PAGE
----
My daughter Lilly, who is now ten years old, actually came up with the idea herself when she was making soap for a lemonade stand. She wanted to create something that would encourage kids her age to wash their hands!
How can your soap inspired children to practise better personal hygiene?
The idea behind Sohp Shop is to keep children washing their hands for longer, using the surprise prize/toy inside as a fun incentive to do so – this helps them establish healthy hygiene habits from a young age in a way that is effective for children.
We all want to know, what surprise can little ones expect?
Each of our soaps have different toys inside that they can collect. At the moment we have 3 different types, unicorn, ninja and fortune, which all have their own unique scent and prizes to collect. We won’t giveaway the surprise but there’s a clue in their names! You can purchase our soaps from our online shop here.
2 Brushing and Flossing
Dental hygiene is another really important area to educate your little one from a young age. Making brushing, flossing and dental check-ups a positive experience can help to keep your child excited about good oral care, helping your child grow up with a beautiful smile, but also with healthy habits that can last a lifetime. Here are a few tips to help:
Brush and floss together. One way to make your child interested in oral care is to brush and floss together. As we mentioned above, children love to mimic what their parents do, so show your child your excellent brushing technique, including your great tongue brushing skills and they can replicate themselves.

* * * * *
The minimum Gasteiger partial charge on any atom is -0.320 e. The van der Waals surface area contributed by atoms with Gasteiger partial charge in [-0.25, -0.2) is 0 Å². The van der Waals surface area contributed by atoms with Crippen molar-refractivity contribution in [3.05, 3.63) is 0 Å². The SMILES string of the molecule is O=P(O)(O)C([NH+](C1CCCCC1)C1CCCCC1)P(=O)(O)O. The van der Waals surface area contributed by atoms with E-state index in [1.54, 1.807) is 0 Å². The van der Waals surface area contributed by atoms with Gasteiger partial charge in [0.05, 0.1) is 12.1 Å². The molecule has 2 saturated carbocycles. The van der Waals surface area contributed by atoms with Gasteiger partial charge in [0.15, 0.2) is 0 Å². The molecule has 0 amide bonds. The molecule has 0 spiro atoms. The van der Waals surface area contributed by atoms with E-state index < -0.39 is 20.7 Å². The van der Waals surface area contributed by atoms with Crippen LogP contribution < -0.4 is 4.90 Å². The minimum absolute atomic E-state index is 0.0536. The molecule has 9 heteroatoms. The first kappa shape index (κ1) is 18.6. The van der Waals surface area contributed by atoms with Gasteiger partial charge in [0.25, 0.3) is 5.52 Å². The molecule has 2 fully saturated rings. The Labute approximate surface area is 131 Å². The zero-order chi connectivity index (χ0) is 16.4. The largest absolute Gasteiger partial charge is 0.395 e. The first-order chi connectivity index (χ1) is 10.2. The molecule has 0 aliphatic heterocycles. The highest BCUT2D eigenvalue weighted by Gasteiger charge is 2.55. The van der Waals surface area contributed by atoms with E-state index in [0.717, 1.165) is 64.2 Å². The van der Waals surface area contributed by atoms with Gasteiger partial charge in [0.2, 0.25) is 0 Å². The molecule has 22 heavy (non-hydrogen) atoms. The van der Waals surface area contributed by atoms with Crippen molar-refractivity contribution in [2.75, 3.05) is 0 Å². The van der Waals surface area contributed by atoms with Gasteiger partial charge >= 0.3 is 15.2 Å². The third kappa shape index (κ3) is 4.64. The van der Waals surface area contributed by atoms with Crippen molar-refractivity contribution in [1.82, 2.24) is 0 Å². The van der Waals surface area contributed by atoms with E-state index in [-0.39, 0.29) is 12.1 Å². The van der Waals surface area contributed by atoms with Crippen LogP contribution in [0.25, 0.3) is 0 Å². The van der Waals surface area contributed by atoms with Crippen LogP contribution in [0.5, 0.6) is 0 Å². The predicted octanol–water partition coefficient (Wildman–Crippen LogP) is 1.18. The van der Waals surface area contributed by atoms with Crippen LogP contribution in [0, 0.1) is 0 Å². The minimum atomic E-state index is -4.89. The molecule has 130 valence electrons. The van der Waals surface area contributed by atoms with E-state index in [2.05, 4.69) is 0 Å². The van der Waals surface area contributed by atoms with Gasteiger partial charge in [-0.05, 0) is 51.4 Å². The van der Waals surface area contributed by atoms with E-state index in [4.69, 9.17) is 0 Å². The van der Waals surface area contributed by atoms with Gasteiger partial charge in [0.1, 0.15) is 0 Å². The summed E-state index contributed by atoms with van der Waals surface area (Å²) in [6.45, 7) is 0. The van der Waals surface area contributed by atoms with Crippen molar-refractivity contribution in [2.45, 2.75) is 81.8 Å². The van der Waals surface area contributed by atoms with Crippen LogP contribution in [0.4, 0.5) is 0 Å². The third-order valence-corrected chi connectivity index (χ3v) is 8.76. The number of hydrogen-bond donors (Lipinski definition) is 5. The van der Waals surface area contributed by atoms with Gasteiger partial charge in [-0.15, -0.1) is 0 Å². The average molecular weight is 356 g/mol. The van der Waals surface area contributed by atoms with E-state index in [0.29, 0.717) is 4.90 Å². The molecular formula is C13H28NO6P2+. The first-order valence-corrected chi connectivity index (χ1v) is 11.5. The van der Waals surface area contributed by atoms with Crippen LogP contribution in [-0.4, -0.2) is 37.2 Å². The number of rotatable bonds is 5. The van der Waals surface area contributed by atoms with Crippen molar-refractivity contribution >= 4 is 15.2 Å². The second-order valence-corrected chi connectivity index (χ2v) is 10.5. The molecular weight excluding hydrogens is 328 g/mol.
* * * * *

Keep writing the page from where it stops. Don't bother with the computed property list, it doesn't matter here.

Keep Track of Time. It’s recommended we brush our teeth for two minutes, twice a day. But two minutes can be hard for a child to track so why not get a two minute sand timer? Let your child flip over their brightly coloured timer and then start brushing.
Reward system. To make brushing twice a day and flossing more enjoyable, create your own gold star reward system. You and your child can decorate a poster with teeth, toothbrushes, healthy snacks, and other oral health themes to represent the days of the month, then give your child a sticker to put on the poster every time they brush their teeth.
3 Shielding sneezes and coughs
It’s important to teach kids to cover their coughs and sneezes in way that limits the spread of germs. When a person does so into the open air without covering it, the germs can travel up to 5 feet from the mouth. If your child covers their cough with their hands, it may stop the spread of the cough, but the droplets are now on the hands. If your child touches anything else after, it will continue the spread of germs. However, if you teach kids to sneeze or cough into their elbow, it’s less likely to spread the germs because:
- The inside of the elbow can fully cover the mouth, blocking the spray of germs.
- The inside part of the elbow isn’t a place that we routinely touch on our bodies or that touches other surfaces — so we can worry a little less about that spread.